The Mating of Mesons

Johnathon Strange awoke to find that Flufferkins had tunneled again. “Damn it,” he muttered. He had finally blown half of his college savings on the most expensive Schrödinger box money could buy. Still the cat escaped.

John hitched a ride on his friend Harry’s accelerator. It was an ancient thing, barely capable of 99.8% light speed. Harry had named it Barry. Chris rode with them, looking rather blue. The three had been friends for years. Friends until collision. By the time they got to school, Chris looked a more healthy red, but now John felt blue.

School did little to improve his mood. Mr. Up announced a pop quiz. John couldn’t get the vibration right in his Strings class.

His friend Harry had some good news by gym class.

“High probability of party at Harriet’s,” Harry said. He, John and Chris were practicing their particle/wave dueling.

“Will there be booze?” asked John.

“Extremely high probability. And the probability that Josie’s curves are going to be in the area are high.”

John turned bright red (anti-blue). He’d been trying to bond with Josie for weeks, but he just couldn’t get his glue on.

“I’ll go,” said John. “I’ll need some acceleration. Can you help me out?”

“Sure,” said Harry. “I’ll exist there between 6:45 and 7:00.”

That evening, John paced about his room. He had enough nervous energy to tunnel briefly into his neighbor’s house. She was in her underwear. Flufferkins was there, too. It did nothing to bring John out of his high energy state.

Harry appeared at 6:48, the quantum foam spray announcing his arrival. Chris was already in the accelerator. John hopped in and they were off.

John held the “we’re going to die” handle tight. Harry tended to ride the oncoming traffic. Friends until collision got them, sure, but John seemed in a hurry to get there.

By the time they got to Christie’s, John needed a drink. He worked his way through the dance floor, Chris and  Harry tagging along with him. Couples danced, fast, spinning around on opposite sides of the room, working each other into higher energy states.

John grabbed a shot of something that he believed, with a high degree of certainty, was vodka. It might have been rum. He downed it, and some of the energy left him. He felt more completely in the room, and looked around.

And there she was. Josie, talking to Christie and Harriet.

From across the room, John felt her pull. He couldn’t resist her. It overpowered everything.

She was eyeing him, too. She felt the same. John knew it.

He found himself crossing the dance floor again, his friends at his side. The dancers were moving faster, now, one, four, sixteen pairs spinning around the room at breakneck speeds. Bosons flew, from the speakers, from the dancers, crashing into each other as they spun faster and faster.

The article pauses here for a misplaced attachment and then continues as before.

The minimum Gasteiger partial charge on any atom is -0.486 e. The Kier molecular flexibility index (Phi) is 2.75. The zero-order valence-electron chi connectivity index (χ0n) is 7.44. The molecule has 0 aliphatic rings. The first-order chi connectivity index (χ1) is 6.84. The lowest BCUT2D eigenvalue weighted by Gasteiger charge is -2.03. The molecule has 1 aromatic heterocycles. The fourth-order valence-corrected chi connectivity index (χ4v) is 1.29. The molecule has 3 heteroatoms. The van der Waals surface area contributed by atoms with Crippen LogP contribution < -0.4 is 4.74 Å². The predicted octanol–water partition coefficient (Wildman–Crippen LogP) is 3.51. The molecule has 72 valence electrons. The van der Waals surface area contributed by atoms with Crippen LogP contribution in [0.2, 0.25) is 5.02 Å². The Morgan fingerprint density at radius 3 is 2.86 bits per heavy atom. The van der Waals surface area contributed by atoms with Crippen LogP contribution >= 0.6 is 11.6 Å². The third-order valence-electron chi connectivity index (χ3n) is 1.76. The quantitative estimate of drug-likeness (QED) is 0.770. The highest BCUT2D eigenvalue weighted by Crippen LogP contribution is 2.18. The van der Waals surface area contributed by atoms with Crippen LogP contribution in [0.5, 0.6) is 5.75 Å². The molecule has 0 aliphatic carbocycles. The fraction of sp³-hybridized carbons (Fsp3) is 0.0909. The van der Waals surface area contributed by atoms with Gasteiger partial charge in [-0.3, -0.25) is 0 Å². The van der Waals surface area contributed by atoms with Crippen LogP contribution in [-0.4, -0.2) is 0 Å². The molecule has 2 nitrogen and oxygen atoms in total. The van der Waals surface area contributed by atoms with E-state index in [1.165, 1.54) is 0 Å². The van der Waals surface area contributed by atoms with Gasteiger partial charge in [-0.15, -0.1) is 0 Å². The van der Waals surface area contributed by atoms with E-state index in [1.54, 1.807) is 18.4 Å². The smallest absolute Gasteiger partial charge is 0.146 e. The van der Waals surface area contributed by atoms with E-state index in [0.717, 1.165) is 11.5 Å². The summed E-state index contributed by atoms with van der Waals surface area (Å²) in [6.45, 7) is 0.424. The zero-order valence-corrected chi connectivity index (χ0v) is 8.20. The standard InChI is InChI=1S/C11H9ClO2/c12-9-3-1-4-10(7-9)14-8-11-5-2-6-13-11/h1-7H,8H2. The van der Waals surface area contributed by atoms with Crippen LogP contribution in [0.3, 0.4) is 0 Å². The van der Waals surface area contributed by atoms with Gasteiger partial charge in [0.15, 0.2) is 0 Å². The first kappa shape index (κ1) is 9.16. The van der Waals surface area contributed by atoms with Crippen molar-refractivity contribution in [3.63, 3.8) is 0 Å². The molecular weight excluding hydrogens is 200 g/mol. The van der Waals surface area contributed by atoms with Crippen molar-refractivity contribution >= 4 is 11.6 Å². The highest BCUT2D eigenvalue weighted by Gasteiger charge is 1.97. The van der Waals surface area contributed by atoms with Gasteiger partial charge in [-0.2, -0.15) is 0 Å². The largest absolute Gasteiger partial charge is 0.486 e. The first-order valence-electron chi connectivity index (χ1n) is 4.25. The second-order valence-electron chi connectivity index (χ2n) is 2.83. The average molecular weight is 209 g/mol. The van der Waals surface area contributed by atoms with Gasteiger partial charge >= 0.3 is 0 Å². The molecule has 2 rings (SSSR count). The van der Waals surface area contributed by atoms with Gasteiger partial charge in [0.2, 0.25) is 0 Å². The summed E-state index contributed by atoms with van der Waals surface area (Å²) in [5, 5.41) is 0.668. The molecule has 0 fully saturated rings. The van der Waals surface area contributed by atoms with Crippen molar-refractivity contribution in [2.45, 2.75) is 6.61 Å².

John found himself standing next to Josie. The interest from across the room had faded. They looked at each other, awkwardly, waiting for someone to make a move. She seemed so normal, so different from him. What were his chances of ever getting with someone so much his opposite?

“Um, hi,” said John.

“Hi,” said Josie. John’s heart fluttered nervously. Josie looked calm, cool, all there. John felt himself briefly appear on the fringe of known space.

“Loud in here, isn’t it,” said John. It was true. The vibrations from the sound seemed to only amplify his nervousness.

“Not too loud,” said Josie.

John silently berated himself. Loud in here. What the hell kind of a line was that?

The dancers had started to collide. Bosons from their union sprayed across the wall, painting John’s shadow in luminescence.

John saw Harry give him a thumbs up, laughing. One of his arms was around Harriet, and John knew why Harry had wanted to come. John turned to Chris, hoping for some support there. He was already on his way out with Christie.

They were laughing at him. And John was damn sure his ride home wasn’t leaving tonight.

John wanted to be deep in the blackest hole he could find. He could never tunnel when he wanted to.

The room seemed too crowded. John’s breath came in gasps. There were too many people. The music was deafening, vibrating him into—

He was outside, walking away from the party as fast as his dignity would allow. All around him, the foam roiled, producing mockeries of his shame.

“Hey,” said a voice. John stopped. “Are you okay?”

John wiped his eyes against his sleeve. He looked behind him. Josie was there, looking worried.

“I need to go home,” said John. “I think my ride bailed on me.”

“Do you want some company?” asked Josie.

“Um, sure,” said John. “You’ll miss the party.”

Josie jogged to catch up with him. “It’s okay,” she said. She wrapped her arm around his, bonding them. “I’m not really attracted to any of those people, anyway.”

In an infinite number of universes, John knew, he wasn’t getting so lucky. In an infinite number of alternatives he was being mocked, laughed at, going home alone.

In this universe, he straightened up, looked down at Josie, her magenta skin against his blue. He grinned like a dumbass, not caring where his friends were. He had something better.

And that, children, is where Mesons come from.


Timothy West  Timothy West's website lives in Denver with his wife and many cats.